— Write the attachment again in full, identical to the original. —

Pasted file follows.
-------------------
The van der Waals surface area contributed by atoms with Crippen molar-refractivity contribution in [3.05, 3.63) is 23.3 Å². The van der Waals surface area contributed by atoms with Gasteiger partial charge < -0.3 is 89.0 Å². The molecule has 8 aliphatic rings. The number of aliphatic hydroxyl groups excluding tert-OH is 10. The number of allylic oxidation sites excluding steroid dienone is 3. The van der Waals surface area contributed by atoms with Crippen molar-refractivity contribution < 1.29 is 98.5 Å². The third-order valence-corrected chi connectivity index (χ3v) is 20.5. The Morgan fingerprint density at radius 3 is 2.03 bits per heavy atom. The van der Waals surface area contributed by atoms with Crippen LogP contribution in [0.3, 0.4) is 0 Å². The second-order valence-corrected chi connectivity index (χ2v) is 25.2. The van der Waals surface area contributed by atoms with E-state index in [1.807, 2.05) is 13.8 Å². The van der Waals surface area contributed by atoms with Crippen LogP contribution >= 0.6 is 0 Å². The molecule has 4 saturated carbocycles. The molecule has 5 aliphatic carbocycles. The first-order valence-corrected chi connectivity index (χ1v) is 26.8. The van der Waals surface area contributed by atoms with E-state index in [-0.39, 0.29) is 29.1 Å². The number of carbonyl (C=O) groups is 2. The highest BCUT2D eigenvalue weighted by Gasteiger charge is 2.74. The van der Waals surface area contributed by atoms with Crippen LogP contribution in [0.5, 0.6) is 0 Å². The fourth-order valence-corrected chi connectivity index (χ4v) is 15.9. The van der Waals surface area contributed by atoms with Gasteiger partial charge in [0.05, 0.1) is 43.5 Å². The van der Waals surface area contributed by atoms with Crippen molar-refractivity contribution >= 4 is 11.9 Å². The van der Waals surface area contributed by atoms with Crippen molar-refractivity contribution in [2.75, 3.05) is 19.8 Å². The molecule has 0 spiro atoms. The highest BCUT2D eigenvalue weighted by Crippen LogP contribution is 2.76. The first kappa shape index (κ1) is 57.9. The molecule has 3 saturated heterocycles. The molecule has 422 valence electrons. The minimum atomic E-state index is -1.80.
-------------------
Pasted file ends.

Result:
The van der Waals surface area contributed by atoms with Crippen molar-refractivity contribution in [3.05, 3.63) is 23.3 Å². The van der Waals surface area contributed by atoms with Gasteiger partial charge < -0.3 is 89.0 Å². The molecule has 8 aliphatic rings. The number of aliphatic hydroxyl groups excluding tert-OH is 10. The number of allylic oxidation sites excluding steroid dienone is 3. The van der Waals surface area contributed by atoms with Crippen molar-refractivity contribution < 1.29 is 98.5 Å². The third-order valence-corrected chi connectivity index (χ3v) is 20.5. The Morgan fingerprint density at radius 3 is 2.03 bits per heavy atom. The van der Waals surface area contributed by atoms with Crippen LogP contribution in [0.3, 0.4) is 0 Å². The second-order valence-corrected chi connectivity index (χ2v) is 25.2. The van der Waals surface area contributed by atoms with E-state index in [1.807, 2.05) is 13.8 Å². The van der Waals surface area contributed by atoms with Crippen LogP contribution >= 0.6 is 0 Å². The molecule has 4 saturated carbocycles. The molecule has 5 aliphatic carbocycles. The first-order valence-corrected chi connectivity index (χ1v) is 26.8. The van der Waals surface area contributed by atoms with E-state index in [-0.39, 0.29) is 29.1 Å². The number of carbonyl (C=O) groups is 2. The highest BCUT2D eigenvalue weighted by Gasteiger charge is 2.74. The van der Waals surface area contributed by atoms with Crippen LogP contribution in [0.5, 0.6) is 0 Å². The fourth-order valence-corrected chi connectivity index (χ4v) is 15.9. The van der Waals surface area contributed by atoms with Gasteiger partial charge in [0.05, 0.1) is 43.5 Å². The van der Waals surface area contributed by atoms with Crippen molar-refractivity contribution >= 4 is 11.9 Å². The van der Waals surface area contributed by atoms with Crippen molar-refractivity contribution in [2.75, 3.05) is 19.8 Å². The molecule has 0 spiro atoms. The highest BCUT2D eigenvalue weighted by Crippen LogP contribution is 2.76. The first kappa shape index (κ1) is 57.9. The molecule has 3 saturated heterocycles. The molecule has 422 valence electrons. The minimum atomic E-state index is -1.80.